The Way of Salvation in the Lutheran Church eBook

This eBook from the Gutenberg Project consists of approximately 177 pages of information about The Way of Salvation in the Lutheran Church.

We object finally that, at the experience meetings, held in connection with modern revivals, not only novices, as described above, but those who have been the veriest profligates, are encouraged to speak, and are at least permitted to recount and seemingly glory in their former sins.  They do not speak as Paul did, when compelled to refer to his former life, with deep sorrow and shame, but often jestingly, flippantly, and as if they imagined that they ought now to be looked upon and admired as great heroes.  We believe that this is all wrong, and productive of great harm.  The unconverted youth, listening to such talk, says to himself, “Well, if such a person can so suddenly rise and be looked up to and made a teacher of others, a leader of the experience and prayer-meeting, certainly I need not be uneasy; for I have a long way to go before I get as far as he was.”  Therefore, we object to all such conduct.  It is not only unscriptural, but unbecoming.  It is an offense against good breeding and common decency.  It does great harm.

But enough.  We might still speak of the spirit of self-righteousness engendered and fostered by this system.  We might speak of the sad results that follow with so many—­how that persons become excited, have strange sensations and feelings, imagine that this is religion, afterwards find that they have the same old heart, no strength against sin, no peace of conscience, none of that bliss and joy they heard others speak of and expected for themselves, and how they gradually fall back into their old mode of life, become bolder than ever, and at last drift into hopeless unbelief, and say:  “There is nothing in religion; I’ve tried it, and found it a delusion.”  Thus is their last state worse than their first.  We might show that in sections of country where this false system has held sway, worldliness and skepticism abound.  These places have been aptly called “burnt districts.”  It seems next to impossible to make lasting impressions for good on such communities.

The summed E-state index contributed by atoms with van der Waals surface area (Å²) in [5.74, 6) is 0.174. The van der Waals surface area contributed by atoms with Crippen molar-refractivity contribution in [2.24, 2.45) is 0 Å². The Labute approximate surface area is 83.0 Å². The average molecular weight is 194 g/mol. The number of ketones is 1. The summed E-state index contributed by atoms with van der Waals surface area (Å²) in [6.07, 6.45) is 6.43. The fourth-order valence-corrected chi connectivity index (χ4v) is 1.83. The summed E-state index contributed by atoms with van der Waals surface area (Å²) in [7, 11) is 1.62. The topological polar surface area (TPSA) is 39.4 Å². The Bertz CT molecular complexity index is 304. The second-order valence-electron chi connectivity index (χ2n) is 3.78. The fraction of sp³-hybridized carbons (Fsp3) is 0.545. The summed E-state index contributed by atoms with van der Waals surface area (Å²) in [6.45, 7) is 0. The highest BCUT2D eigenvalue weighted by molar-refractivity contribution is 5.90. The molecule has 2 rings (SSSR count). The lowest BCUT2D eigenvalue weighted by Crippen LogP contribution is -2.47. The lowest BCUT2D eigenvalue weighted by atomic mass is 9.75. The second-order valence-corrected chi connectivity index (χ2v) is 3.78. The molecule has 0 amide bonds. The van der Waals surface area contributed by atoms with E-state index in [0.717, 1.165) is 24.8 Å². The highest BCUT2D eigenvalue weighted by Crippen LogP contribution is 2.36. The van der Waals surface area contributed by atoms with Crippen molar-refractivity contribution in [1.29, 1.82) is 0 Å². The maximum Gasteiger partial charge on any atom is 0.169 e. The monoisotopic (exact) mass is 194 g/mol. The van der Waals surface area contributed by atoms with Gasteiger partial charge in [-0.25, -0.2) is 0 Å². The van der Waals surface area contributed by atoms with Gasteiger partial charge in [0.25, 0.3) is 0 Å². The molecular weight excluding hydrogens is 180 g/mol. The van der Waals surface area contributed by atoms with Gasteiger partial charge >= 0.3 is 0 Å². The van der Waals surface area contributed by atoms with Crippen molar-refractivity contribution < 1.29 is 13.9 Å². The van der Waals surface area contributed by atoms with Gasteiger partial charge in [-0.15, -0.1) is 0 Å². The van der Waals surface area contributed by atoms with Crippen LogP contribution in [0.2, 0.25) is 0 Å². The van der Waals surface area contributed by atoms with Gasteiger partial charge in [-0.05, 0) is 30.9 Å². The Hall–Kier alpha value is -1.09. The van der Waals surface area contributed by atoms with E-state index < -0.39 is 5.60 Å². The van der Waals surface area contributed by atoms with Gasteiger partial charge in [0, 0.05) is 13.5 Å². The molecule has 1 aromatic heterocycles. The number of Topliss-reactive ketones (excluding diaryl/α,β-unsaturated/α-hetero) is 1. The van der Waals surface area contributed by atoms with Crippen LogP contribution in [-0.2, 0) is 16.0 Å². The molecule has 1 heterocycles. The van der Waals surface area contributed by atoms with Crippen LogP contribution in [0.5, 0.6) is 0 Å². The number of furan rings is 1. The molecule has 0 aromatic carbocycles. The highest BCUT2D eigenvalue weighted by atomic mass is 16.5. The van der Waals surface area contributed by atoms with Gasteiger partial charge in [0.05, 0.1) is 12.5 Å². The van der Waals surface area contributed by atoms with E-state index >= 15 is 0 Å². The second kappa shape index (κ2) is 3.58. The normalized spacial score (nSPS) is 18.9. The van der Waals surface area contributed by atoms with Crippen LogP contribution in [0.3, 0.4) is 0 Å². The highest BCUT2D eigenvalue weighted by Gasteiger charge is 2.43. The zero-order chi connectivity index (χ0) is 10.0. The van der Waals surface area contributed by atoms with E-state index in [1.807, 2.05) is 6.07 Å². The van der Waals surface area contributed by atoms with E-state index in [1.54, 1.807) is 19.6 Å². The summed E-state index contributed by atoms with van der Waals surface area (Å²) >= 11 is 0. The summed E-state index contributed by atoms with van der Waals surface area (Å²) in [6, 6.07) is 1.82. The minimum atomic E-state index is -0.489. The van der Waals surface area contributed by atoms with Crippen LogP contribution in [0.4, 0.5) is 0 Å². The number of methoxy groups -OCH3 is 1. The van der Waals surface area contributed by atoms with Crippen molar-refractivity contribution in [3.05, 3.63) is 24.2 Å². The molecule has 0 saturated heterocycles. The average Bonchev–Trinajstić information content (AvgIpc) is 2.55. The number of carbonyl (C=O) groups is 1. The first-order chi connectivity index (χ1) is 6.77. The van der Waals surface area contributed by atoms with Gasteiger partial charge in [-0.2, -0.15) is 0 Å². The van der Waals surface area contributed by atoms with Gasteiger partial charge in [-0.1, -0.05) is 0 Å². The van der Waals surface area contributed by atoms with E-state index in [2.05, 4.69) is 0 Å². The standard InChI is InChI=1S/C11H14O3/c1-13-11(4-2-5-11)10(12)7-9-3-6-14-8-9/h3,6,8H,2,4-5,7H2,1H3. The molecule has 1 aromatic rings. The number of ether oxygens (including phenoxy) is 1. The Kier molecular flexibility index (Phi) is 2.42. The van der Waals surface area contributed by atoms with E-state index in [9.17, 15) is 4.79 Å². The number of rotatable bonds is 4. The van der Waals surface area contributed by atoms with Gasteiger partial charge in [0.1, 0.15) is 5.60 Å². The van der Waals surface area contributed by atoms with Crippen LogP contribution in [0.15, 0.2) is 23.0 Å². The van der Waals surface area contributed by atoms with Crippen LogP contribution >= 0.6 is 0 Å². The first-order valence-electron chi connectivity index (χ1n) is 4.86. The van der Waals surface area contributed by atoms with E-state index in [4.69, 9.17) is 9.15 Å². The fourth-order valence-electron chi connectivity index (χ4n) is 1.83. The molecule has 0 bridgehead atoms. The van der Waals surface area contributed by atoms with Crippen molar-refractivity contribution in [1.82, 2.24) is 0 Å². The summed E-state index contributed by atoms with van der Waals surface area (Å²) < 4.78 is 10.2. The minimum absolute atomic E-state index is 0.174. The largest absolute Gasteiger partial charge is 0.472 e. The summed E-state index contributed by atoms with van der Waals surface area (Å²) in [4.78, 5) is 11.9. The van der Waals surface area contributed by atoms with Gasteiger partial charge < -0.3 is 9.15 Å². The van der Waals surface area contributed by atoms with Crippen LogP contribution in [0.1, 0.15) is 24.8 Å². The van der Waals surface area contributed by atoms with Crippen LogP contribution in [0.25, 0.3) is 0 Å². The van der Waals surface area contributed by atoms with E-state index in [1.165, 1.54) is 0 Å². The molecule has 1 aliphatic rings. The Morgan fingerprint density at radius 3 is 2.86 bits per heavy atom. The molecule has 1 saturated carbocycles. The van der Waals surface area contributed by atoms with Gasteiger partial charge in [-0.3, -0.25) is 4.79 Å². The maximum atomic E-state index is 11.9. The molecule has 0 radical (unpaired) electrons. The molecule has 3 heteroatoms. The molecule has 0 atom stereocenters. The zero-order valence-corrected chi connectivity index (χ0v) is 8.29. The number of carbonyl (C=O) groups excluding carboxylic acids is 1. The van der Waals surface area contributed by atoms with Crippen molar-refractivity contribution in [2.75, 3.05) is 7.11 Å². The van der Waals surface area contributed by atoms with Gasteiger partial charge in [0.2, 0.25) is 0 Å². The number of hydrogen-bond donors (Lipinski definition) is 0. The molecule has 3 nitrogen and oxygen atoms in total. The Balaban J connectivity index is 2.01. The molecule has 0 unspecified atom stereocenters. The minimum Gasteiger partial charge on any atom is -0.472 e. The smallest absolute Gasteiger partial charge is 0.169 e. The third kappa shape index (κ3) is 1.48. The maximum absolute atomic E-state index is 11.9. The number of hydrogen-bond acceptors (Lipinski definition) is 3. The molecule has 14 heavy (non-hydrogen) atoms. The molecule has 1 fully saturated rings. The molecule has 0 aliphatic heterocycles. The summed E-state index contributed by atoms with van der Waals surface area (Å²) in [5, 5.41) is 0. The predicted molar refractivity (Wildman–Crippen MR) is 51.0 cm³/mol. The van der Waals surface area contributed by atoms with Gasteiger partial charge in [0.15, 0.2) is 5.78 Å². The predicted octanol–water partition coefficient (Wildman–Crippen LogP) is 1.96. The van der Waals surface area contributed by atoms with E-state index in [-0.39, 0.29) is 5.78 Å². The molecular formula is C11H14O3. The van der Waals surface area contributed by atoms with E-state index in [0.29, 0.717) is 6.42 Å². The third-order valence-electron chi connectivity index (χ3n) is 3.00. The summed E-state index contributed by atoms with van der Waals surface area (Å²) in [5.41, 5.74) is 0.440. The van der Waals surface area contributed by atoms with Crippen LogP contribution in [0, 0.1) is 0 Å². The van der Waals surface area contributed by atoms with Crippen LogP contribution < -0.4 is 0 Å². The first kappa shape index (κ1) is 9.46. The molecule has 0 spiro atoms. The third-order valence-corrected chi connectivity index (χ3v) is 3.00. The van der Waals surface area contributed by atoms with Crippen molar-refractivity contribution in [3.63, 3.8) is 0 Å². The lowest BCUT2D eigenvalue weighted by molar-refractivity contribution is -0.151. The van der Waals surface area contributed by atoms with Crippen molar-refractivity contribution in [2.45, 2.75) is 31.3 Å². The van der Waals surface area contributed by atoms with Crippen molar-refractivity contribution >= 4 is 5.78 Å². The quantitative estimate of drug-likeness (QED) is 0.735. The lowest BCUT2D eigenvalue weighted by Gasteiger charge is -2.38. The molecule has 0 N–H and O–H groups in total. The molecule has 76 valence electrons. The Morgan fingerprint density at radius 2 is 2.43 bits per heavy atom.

We might speak of the proselyting spirit that so often accompanies this system.  How with all its protestations for charity, brotherly love, and union, it often runs out into the meanest spirit of casting aspersions on others and stealing from their churches.  We might speak of the divided churches that often result.  As Dr. Krauth once forcibly said, “They are united to pieces, and revived to death.”  We might point to the divided households, to the destruction of family peace, to the many sad heart-burnings and alienations that result.  But we forbear.  The whole system is an invention of man.  It is unscriptural from beginning to end.  We cannot conceive of our blessed Saviour or His apostles conducting a modern revival.  The mind revolts at the idea.



We have given a number of reasons for refusing to favor or adopt the modern revival system as a part of the Way of Salvation.  We would now add the testimony of others, not only of our own communion, but also of other denominations.

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The Way of Salvation in the Lutheran Church from Project Gutenberg. Public domain.
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